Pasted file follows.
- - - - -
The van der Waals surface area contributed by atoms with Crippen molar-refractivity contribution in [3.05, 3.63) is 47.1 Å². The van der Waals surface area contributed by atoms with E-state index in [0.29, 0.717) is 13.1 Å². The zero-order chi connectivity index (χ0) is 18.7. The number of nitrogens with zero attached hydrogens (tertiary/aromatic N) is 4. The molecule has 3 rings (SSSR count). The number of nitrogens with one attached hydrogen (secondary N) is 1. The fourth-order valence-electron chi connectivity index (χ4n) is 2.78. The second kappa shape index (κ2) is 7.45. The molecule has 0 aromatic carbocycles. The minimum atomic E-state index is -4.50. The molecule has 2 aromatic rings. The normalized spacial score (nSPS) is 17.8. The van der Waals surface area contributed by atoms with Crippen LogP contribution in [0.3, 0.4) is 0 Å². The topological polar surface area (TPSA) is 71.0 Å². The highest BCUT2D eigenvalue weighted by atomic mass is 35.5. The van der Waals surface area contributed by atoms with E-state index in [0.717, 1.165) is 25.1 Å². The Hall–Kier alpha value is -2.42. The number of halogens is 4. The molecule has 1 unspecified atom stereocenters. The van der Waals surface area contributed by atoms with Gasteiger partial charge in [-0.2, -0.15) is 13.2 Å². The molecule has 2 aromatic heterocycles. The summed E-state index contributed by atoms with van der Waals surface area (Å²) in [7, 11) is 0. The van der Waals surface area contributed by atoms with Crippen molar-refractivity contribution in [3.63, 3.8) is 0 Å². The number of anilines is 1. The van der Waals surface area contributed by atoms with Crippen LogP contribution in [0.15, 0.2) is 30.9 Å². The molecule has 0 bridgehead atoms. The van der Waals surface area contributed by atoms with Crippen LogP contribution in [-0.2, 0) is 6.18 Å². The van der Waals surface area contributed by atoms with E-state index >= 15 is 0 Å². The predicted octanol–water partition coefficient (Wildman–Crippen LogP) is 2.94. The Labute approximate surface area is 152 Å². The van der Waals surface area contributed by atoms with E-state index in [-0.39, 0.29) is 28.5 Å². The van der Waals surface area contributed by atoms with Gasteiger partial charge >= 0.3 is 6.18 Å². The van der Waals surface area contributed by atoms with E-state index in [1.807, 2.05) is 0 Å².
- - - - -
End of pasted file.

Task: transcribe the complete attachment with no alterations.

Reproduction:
The van der Waals surface area contributed by atoms with Crippen molar-refractivity contribution in [3.05, 3.63) is 47.1 Å². The van der Waals surface area contributed by atoms with E-state index in [0.29, 0.717) is 13.1 Å². The zero-order chi connectivity index (χ0) is 18.7. The number of nitrogens with zero attached hydrogens (tertiary/aromatic N) is 4. The molecule has 3 rings (SSSR count). The number of nitrogens with one attached hydrogen (secondary N) is 1. The fourth-order valence-electron chi connectivity index (χ4n) is 2.78. The second kappa shape index (κ2) is 7.45. The molecule has 0 aromatic carbocycles. The minimum atomic E-state index is -4.50. The molecule has 2 aromatic rings. The normalized spacial score (nSPS) is 17.8. The van der Waals surface area contributed by atoms with Crippen LogP contribution in [0.3, 0.4) is 0 Å². The topological polar surface area (TPSA) is 71.0 Å². The highest BCUT2D eigenvalue weighted by atomic mass is 35.5. The van der Waals surface area contributed by atoms with E-state index in [0.717, 1.165) is 25.1 Å². The Hall–Kier alpha value is -2.42. The number of halogens is 4. The molecule has 1 unspecified atom stereocenters. The van der Waals surface area contributed by atoms with Gasteiger partial charge in [-0.2, -0.15) is 13.2 Å². The molecule has 2 aromatic heterocycles. The summed E-state index contributed by atoms with van der Waals surface area (Å²) in [7, 11) is 0. The van der Waals surface area contributed by atoms with Crippen molar-refractivity contribution in [3.63, 3.8) is 0 Å². The number of anilines is 1. The van der Waals surface area contributed by atoms with Crippen LogP contribution in [0.15, 0.2) is 30.9 Å². The molecule has 0 bridgehead atoms. The van der Waals surface area contributed by atoms with Crippen LogP contribution in [-0.2, 0) is 6.18 Å². The van der Waals surface area contributed by atoms with E-state index >= 15 is 0 Å². The predicted octanol–water partition coefficient (Wildman–Crippen LogP) is 2.94. The Labute approximate surface area is 152 Å². The van der Waals surface area contributed by atoms with E-state index in [-0.39, 0.29) is 28.5 Å². The van der Waals surface area contributed by atoms with Gasteiger partial charge >= 0.3 is 6.18 Å². The van der Waals surface area contributed by atoms with E-state index in [1.807, 2.05) is 0 Å².